The remaining pins are used for synchronization:

• CE on pin 6 (inverse logic): Chip Enable, unless pulled to ground the chip will ignore what’s happening on the data bus. It’s weirdly spelled OE in the above picture, but later referred to as CE.
• WE on pin 5 (inverse logic): Write Enable, to be pulled to ground when data is ready on the bus.
• READY on pin 4: high when the chip is done reading data.

The inverse logic thing means that the voltage you set is opposed to the logic: pull low for true, and high for false.

Ergo, sending a byte to the chip is a matter of:

1. Setting CE to true to select the chip (this can be wired to ground if there’s only one chip)
2. Putting our data byte on D0 to D7.
3. Setting WE to true to indicate that data is ready.
4. Waiting for READY to be true.

Vague memories from school 15 years ago tells me this is pretty standard stuff. So, time to get the Arduino out?

### Data layout

Wait! What should we send?

The chip is controlled by setting its internal registers, which is done by talking a simple protocol on the data bus. There are 8 registers:

• 10-bit registers for channel 0-2’s frequency control.
• a 3-bit register for channel 3 noise type.
• 4-bit registers for each channel’s attenuation (volume).

In order to set a register value, the most significant bit (MSB) is set to 1, the 3 next bits select the register, and the rest is devoted to the register’s content. For the 10-bit registers, data is sent in two stages, and the MSB is set to 0 to indicate the second stage.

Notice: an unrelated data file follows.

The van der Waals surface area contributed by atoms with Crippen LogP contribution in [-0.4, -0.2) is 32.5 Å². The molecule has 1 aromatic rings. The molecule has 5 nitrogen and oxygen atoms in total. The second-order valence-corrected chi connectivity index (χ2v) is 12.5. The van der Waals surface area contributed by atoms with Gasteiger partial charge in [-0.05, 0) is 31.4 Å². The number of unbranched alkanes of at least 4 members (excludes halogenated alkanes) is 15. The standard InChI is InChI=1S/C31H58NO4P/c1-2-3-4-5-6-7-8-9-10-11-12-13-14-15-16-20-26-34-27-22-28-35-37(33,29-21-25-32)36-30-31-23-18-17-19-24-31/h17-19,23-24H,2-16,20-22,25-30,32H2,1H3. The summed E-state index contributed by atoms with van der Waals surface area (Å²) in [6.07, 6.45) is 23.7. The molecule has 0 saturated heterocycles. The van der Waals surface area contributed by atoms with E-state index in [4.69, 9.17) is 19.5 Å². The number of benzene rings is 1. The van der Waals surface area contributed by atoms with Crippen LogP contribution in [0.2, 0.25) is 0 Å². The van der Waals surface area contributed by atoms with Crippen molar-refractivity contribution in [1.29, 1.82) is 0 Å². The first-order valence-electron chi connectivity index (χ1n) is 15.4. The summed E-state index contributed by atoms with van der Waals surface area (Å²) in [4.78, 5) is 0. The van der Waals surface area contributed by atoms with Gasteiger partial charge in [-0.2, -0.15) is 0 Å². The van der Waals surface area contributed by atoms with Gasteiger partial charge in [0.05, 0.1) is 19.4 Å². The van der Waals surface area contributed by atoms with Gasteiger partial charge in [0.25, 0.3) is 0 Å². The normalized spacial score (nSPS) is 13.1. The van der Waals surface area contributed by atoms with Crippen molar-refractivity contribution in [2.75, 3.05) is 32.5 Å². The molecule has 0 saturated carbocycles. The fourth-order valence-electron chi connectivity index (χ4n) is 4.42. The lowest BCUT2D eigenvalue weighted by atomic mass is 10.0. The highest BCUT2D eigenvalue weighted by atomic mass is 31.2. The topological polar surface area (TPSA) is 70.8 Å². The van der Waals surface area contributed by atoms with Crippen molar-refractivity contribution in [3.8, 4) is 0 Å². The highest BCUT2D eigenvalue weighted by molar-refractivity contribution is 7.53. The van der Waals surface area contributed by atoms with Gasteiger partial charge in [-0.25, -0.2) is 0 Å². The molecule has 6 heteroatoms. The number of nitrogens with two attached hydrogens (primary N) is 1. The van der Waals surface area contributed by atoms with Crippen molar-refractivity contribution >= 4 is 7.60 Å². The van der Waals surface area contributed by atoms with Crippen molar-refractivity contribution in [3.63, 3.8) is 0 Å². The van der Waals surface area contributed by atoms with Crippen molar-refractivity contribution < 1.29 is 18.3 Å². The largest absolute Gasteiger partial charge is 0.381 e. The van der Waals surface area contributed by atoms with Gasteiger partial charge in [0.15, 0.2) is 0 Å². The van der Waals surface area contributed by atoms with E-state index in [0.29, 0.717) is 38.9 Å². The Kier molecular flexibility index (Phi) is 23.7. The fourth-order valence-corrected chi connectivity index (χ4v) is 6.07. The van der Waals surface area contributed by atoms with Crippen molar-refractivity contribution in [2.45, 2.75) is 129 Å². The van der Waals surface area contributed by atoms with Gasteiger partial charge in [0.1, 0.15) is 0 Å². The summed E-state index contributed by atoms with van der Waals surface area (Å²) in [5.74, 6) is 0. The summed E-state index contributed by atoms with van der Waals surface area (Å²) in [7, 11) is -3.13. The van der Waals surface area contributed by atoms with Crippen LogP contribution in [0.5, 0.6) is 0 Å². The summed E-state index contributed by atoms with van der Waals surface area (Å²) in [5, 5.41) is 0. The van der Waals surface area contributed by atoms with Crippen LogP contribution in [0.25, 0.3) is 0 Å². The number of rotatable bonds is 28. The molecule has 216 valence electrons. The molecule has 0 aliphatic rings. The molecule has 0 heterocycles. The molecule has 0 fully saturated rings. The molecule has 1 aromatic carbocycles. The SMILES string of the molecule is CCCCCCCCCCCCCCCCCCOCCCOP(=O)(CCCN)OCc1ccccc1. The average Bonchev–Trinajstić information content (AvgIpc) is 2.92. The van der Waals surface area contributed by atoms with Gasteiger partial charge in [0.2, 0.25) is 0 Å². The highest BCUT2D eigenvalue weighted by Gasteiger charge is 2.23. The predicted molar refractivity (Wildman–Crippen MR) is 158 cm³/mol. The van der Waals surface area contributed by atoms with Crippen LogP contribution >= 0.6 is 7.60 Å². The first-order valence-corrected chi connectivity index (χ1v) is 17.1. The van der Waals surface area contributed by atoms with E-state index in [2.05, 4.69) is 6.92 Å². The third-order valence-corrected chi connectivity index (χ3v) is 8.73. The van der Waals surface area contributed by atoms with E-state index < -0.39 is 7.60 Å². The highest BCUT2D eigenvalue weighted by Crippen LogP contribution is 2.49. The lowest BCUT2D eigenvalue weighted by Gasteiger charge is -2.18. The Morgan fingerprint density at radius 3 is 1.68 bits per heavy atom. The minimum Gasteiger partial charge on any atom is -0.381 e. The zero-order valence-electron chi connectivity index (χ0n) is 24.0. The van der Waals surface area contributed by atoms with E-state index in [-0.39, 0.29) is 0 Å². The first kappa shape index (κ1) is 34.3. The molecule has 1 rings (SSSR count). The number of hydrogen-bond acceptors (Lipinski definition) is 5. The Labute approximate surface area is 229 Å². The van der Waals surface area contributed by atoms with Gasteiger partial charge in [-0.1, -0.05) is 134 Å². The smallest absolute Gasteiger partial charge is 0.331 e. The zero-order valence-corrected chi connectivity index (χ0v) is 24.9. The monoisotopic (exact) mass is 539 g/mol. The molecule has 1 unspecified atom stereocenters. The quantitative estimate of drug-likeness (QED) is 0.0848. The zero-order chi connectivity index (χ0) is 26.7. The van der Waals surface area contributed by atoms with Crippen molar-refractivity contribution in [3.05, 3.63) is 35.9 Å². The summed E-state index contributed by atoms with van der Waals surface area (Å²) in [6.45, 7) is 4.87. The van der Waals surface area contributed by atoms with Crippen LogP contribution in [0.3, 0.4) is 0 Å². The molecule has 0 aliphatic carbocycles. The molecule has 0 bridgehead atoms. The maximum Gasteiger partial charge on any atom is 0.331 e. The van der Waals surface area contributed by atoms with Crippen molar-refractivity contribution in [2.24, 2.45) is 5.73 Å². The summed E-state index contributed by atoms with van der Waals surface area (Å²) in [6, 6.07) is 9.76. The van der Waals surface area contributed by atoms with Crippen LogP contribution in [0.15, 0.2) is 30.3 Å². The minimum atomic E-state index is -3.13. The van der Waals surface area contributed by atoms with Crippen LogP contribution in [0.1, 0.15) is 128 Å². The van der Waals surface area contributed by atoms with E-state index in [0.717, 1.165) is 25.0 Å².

Note how D7 is the LSB and D0 the MSB, “big-endian” fashion.

### Clock

We also need a clock signal for this whole thing to work. I don’t have a quartz around, and I sure don’t know how to make a proper clock circuit, so I looked for other options.

It turns out4 the Arduino’s SoC is quite flexible and you can use it to generate pretty fast signals with counters & interrupts. Let’s get a deeper look at the ATmega328P datasheet to see precisely what we can do.

The ATmega328P has multiple internal timers, with different resolutions and functionalities. They can be configured to trigger interrupts on delays, compare values, generate waves via PWM, at high frequencies (close to the SoC clock) while letting the CPU do something else. Timer 0 is used by regular Arduino functions such as delay, so we must leave it alone. However Timer 1 and 2 are up for grabs.

Timer 1 supports a mode called Clear Timer on Compare Match (CTC). When properly configured, we can get the following behavior:

• The timer increments a counter in TCNT1 at each clock cycle
• When the value reaches a top value stored in OCR1A:
• The counter TCNT1 is set back to 0.
• The timer event happens: in our case, we want the output pin OC1A to be toggled.

The maximum output frequency can therefore be obtained by setting OCR1A (the top value) to 0: the output pin gets toggled at each clock cycle, so a full period takes 2 cycles. Hence, the maximum clock we can generate is 8 MHz on our 16 MHz SoC. In our case we want to generate a 4 MHz clock signal: we must set the top value OCR1A to 1 so the timer is reset every other clock cycle.

In the general case, the output signal’s frequency will be $f_{out} = \frac{f_{SoC}}{2(1 + \mathit{OCR1A})}$5.

To configure this mode properly, according to the datasheet we need the following parameters:

• WGM1 (4 bits) = 4 = 0b0100 for CTC mode compared against OCR1A5
• COM1A1 (1 bit) = 1 for toggling the output on compare match5
• Disable the interrupts that could be generated to the CPU5 — simply have the signal on the output pin.
• CS1 (3 bits) = 1 = 0b001 to disable the prescaler6 that can change the incrementing speed, but is too coarse for our use.

Those values are spread over multiple registers, so we must set bits individually:

• TCCR1A stores COM1A1 and WGM1 bit 0 & 17,